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Bananas in Africa: diversity, uses and prospects for improvement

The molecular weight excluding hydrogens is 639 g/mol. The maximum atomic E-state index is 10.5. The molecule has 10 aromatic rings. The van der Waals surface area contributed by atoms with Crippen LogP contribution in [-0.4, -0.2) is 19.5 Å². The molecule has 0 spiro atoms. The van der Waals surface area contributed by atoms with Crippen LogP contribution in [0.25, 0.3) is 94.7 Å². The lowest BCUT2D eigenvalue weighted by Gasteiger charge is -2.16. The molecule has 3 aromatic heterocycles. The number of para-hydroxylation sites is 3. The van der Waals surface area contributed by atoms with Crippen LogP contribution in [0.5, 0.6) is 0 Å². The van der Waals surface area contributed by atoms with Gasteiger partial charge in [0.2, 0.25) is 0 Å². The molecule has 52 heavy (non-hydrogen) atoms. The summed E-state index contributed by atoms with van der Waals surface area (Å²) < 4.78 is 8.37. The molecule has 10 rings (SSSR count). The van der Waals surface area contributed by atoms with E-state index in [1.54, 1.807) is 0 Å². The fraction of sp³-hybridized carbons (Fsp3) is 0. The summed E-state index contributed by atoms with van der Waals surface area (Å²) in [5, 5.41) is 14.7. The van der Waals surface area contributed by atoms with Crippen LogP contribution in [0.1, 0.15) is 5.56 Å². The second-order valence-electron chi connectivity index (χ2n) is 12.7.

Bananas, Musa species, are perennial giant herbs belonging to the family Musaceae (Zingiberales: Scitaminae) (Simmonds, 1966; Tomlinson, 1969). Most bananas are cultivated for their fleshy fruits, but some clones are planted for their edible conns or for fiber. Bananas are among the most important food crops of the tropical and subtropical world. Some 68 million tons of bananas are produced annually, of which only 7 million tons enter the world market (FAO, 1987). This demonstrates that the crop is far more important as a food crop for local consumption than it is as an export commodity. The banana's center of origin is located in South-East Asia within an area bordered on the west by India and on the east by Samoa, Fiji and other South Pacific islands (Simmonds, 1966, 1976). High variability occurs, especially in India (Howes, 1928; Venkataramani, 1946; Bhaktavatsalu and Sathiamoorthy, 1979), Sri Lanka (Howes, 1928; Chandraratna and Nanayakkara, 1951), Thailand (Silayoi and Chomchalow, 1987; Silayoi, 1989), Viet Nam (Vakili, pers. comm.), fndonesia (Meijer, 1961), the Philippines (Allen, 1965; Valmayor, 1976; Valmayoret aI., 1981; Pascua and Espino, 1987; Pascua, 1989) and Papua New Guinea (Simmonds, 1956, 1966; Argent, 1976; IBPGR, 1984). It is believed that bananas were introduced into Africa by immigrants of Indo-Malayan origin and by Arab traders. There is much speculation on the POIts of entry, but the areas of Zanzibar and Pemba (Tanzania) and Madagascar are the most likely candidates. From there, bananas were taken westward across the continent by African migrations (Simmonds, 1976). During the 16th and 17th centuries, slave traders took the banana to the New World. It is there, in Central and South America, that the export trade of dessert bananas flourishes today.